Review: Abducted In Plain Sight
Abducted In Plain Sight is a great example of how to successfully follow the conventions of the true crime genre.
The first ever Toronto True Crime Film Festival is being held on June 8th and 9th and its showcasing some of the most exciting new true crime films. One of the films featured is Abducted In Plain Sight, a documentary film about the story of Jan Broberg. Kidnapped as a child by a family friend, Broberg’s story unfolds throughout the documentary as we learn the bizarre and twisted details of the crime she was victim to.
Abducted In Plain Sight is a great example of how to successfully follow the conventions of the true crime genre. It may not be innovative in its storytelling or visuals, but it spins an excellent story in a gripping and straightforward way. Through talking head interviews from Jan Broberg and her family, along with home footage and re-enactments, the truth about Jan’s kidnapping is brought to light. The re-enactments are stylish in that they look like grainy home video footage and avoid being cheesy or taking attention away from the interviews.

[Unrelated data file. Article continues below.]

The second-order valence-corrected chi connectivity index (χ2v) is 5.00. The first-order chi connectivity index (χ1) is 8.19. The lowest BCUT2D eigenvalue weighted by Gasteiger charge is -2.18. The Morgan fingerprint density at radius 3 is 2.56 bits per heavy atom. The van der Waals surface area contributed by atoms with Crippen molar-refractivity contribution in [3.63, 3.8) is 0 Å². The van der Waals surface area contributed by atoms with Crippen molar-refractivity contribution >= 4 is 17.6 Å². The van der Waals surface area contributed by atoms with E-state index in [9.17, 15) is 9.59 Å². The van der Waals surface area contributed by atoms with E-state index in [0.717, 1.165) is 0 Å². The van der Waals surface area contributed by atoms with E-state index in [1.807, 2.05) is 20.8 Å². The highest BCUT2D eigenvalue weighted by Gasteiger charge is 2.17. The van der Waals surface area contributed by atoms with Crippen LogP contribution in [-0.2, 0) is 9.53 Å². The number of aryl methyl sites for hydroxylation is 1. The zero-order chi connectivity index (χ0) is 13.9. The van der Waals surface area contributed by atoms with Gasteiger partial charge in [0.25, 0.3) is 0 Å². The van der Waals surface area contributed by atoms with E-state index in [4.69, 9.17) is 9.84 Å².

The interviews are the main focus of the film, which is a smart choice. The family members are all candid, honest, and are presented fairly objectively: there are moments you will sympathise, and moments you will be insanely frustrated with them. The story itself revolves heavily around the characters, so seeing it through their eyes makes it all the more gripping.
The story has all the messed-up twists you want from true crime, and the structure allows the story to unfold so that it gets progressively more and more disturbing all the way to the end. It’s worth going in blind to the story, so that the impact of the details being revealed isn’t lost.
All in all, if you like true crime you will enjoy Abducted In Plain Sight. In a world where true crime stories are now sustaining a whole series, it is nice to have the story in one sitting (without having to binge-watch). It might not be the most revolutionary or flashy crime documentary, but it still packs a punch.